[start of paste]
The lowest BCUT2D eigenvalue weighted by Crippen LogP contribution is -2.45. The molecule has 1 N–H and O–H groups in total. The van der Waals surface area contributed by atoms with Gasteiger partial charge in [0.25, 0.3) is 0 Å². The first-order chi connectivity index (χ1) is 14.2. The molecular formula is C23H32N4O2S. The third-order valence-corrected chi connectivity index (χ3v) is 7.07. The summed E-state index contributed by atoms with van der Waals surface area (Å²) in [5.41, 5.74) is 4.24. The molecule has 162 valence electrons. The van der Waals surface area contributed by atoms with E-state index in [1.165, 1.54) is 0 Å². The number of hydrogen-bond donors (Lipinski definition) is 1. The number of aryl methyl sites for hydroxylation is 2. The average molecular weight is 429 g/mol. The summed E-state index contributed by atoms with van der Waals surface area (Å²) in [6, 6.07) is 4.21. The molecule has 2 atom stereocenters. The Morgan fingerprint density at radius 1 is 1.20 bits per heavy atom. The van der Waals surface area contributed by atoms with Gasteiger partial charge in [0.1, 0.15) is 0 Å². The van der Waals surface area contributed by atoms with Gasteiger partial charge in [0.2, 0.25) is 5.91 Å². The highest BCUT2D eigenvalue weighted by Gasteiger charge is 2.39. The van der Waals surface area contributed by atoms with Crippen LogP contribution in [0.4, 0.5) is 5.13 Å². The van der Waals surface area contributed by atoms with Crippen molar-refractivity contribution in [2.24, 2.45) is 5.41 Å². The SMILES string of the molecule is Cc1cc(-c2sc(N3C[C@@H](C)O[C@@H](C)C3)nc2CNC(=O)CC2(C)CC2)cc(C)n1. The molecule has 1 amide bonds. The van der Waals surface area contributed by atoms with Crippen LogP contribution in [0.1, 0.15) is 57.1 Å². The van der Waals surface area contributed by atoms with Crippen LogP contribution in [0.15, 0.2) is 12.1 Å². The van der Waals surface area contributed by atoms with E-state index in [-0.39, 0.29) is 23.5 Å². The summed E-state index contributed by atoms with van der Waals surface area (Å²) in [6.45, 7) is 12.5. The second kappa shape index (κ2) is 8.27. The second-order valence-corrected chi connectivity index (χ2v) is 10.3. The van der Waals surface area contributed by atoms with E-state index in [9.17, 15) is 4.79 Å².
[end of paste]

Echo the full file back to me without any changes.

The lowest BCUT2D eigenvalue weighted by Crippen LogP contribution is -2.45. The molecule has 1 N–H and O–H groups in total. The van der Waals surface area contributed by atoms with Gasteiger partial charge in [0.25, 0.3) is 0 Å². The first-order chi connectivity index (χ1) is 14.2. The molecular formula is C23H32N4O2S. The third-order valence-corrected chi connectivity index (χ3v) is 7.07. The summed E-state index contributed by atoms with van der Waals surface area (Å²) in [5.41, 5.74) is 4.24. The molecule has 162 valence electrons. The van der Waals surface area contributed by atoms with E-state index in [1.165, 1.54) is 0 Å². The number of hydrogen-bond donors (Lipinski definition) is 1. The number of aryl methyl sites for hydroxylation is 2. The average molecular weight is 429 g/mol. The summed E-state index contributed by atoms with van der Waals surface area (Å²) in [6, 6.07) is 4.21. The molecule has 2 atom stereocenters. The Morgan fingerprint density at radius 1 is 1.20 bits per heavy atom. The van der Waals surface area contributed by atoms with Gasteiger partial charge in [0.1, 0.15) is 0 Å². The van der Waals surface area contributed by atoms with Gasteiger partial charge in [0.2, 0.25) is 5.91 Å². The highest BCUT2D eigenvalue weighted by Gasteiger charge is 2.39. The van der Waals surface area contributed by atoms with Crippen LogP contribution in [0.4, 0.5) is 5.13 Å². The van der Waals surface area contributed by atoms with Crippen molar-refractivity contribution in [2.24, 2.45) is 5.41 Å². The SMILES string of the molecule is Cc1cc(-c2sc(N3C[C@@H](C)O[C@@H](C)C3)nc2CNC(=O)CC2(C)CC2)cc(C)n1. The molecule has 1 amide bonds. The van der Waals surface area contributed by atoms with Crippen LogP contribution in [0.1, 0.15) is 57.1 Å². The van der Waals surface area contributed by atoms with Crippen LogP contribution in [0.15, 0.2) is 12.1 Å². The van der Waals surface area contributed by atoms with E-state index in [-0.39, 0.29) is 23.5 Å². The summed E-state index contributed by atoms with van der Waals surface area (Å²) in [6.45, 7) is 12.5. The second kappa shape index (κ2) is 8.27. The second-order valence-corrected chi connectivity index (χ2v) is 10.3. The van der Waals surface area contributed by atoms with E-state index in [9.17, 15) is 4.79 Å².